5 Common Pieces of Writing Advice (And What They Mean)

Every successful writer thinks they’ve got this writing thing down and that they’re right about everything. And that’s true—for them. But writing is an art, like painting or sculpture, and you can use words to make all sorts of things in all sorts of ways. That doesn’t mean you shouldn’t read writing advice, but take it all with a grain of salt and do your thing.

That being said, these are the top five bits of writing advice on the internet, and what they actually mean.

Everything (And Everyone) Sucks at First

Especially when you’re starting out, it’s so easy to think that you’re the worst writer to ever have existed. But that’s totally not true. Writing isn’t just an art: writing is a craft, and like every other craft, it needs to be honed. Listen to Ira Glass on creativity if you’re ever feeling unsure about your skills.

And not only that—almost every writer’s drafts need a lot of work, and remember that most of the books you read have been professionally edited. Remember those guides on how to draw where you start with sketching a bunch of circles? Your first draft is basically those circles—and once you’ve got the first bit down, you can go back in and bring it to life.

Show, Don’t Tell

This is one of those pieces of advice that’s easy to give without explaining what it means. Basically, it means use hints in your description, dialogue or voice to indicate things to the reader without outright telling them. Obvious examples would include giving a character wrinkles on his face rather than stating that he’s old, or getting him to look at his watch five times to show he’s running late.

The essence of this is to trust your readers, and assume they are intelligent enough to pick up on the little things. You can also put symbolism and metaphor and hidden meanings into this piece of advice. Think of your favourite pieces of literature and the symbolism and underlying themes within it; though some readers may miss all of the details in your writing, there will definitely be those that notice all the layers.

Of course, this isn’t something you need to worry about too much in the writing stage—you can always add these details in while you’re editing.

Read. A Lot.

Reading is the most important thing a writer can do! As John Green says, it’s the only apprenticeship we have; we learn by seeing what other writers do and how. Of course, classic literature and books on writing are certainly useful for improving your skills, but they aren’t the only things you should be reading.

It’s important to read widely in your genre, so you can have an understanding of your market and of reader expectations. But it’s also important to read widely and voraciously, and for different reasons. Contrast slow-paced literature with a thriller to learn about the effects of pacing. Pick up a romance to study the bonds between characters, or the latest bestseller to see why it appeals to its audience.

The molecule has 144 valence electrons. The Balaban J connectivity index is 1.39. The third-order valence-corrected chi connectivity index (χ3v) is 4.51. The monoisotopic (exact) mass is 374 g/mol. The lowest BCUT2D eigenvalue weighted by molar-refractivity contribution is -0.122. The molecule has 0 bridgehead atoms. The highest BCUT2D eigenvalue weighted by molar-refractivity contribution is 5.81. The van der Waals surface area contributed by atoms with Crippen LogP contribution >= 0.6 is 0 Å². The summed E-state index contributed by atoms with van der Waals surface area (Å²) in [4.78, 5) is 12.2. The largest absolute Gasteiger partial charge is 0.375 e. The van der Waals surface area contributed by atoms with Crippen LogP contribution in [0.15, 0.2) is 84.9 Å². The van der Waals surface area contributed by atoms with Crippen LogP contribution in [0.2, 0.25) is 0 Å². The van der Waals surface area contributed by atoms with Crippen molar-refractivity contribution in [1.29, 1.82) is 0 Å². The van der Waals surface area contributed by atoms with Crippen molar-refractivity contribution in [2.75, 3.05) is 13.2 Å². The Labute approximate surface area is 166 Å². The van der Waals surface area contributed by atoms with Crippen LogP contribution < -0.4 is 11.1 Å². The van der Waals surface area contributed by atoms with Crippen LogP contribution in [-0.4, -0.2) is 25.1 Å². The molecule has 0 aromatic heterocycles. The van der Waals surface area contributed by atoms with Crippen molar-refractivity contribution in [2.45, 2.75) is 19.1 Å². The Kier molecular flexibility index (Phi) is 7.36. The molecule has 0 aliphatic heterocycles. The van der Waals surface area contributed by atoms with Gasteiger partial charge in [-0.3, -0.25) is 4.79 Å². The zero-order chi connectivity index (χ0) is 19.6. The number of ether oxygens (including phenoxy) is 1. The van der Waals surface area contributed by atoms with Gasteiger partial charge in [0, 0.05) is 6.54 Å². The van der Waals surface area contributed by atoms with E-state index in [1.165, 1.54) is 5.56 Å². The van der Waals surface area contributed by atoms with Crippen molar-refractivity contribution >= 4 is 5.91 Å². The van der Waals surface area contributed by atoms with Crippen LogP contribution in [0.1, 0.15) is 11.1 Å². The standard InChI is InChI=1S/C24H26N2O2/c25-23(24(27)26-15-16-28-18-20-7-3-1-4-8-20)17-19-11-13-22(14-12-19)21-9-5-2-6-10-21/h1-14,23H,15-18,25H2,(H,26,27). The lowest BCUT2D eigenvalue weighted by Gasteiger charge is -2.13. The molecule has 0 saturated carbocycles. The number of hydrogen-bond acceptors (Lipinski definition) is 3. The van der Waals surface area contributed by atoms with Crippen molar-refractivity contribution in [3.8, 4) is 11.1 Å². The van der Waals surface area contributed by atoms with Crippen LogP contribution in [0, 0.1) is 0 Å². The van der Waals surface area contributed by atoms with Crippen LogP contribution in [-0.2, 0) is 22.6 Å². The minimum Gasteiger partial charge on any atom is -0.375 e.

Use Active Voice Over Passive Voice

Here comes the creative writing jargon that isn’t necessarily easy to immediately understand. Active voice is when the thing it is about does something (e.g. ‘he threw the ball’), while passive is when something is done to the thing (e.g. ‘the ball was thrown’). Using the active voice is usually recommended because it puts the character—and the reader—right in the middle of the action. Stuff is happening to them, rather than around them.

However in the right place, with the right narration, the passive voice can be used pretty powerfully too. This is one of those cases where you should take a step back during the editing stage and judge each use on it’s own merits.

Using Adjectives/Adverbs/Exclamations is the Road to Hell

The creative writing world is full of people who have opinions about different tools and types of language. Of course, there’s a grain of truth in each of these opinions, but keep in mind the context. Each of these people write in a certain style for a particular audience in their own genre—what they think may not be what works for you.

Almost everything you can put in a sentence can be used in a less-than-powerful way. Don’t worry too much about the doom-declaring naysayers. Again, forget about this while you’re drafting. Once you’re in the editing stage, you can look closely at each sentence and decide what works best in each place.


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4 thoughts on “5 Common Pieces of Writing Advice (And What They Mean)

  1. Nikita Monsterslayer

    Great post! And very true. It’s so easy to give those bits of advice without explaining them, like the often misunderstood “kill your darlings” and “write what you know”.

    I completely agree on writing being a craft. It just takes time and practice, and you never stop learning.


    1. Sophie Mannix

      Thanks for your feedback, Nikita! Ahh, so very true – perhaps I’ll post a follow up with some of the others I’ve missed. 🙂

      Writing is such an exciting craft because even when you’re very good, you can always experiment and try completely new things.


      1. Nikita Monsterslayer

        If you want to, please go ahead. 🙂

        Yes, it is indeed! And so many genres and stories to explore as well.


        1. Sophie Mannix

          Absolutely! It’s this never-ending, always exciting adventure. 🙂


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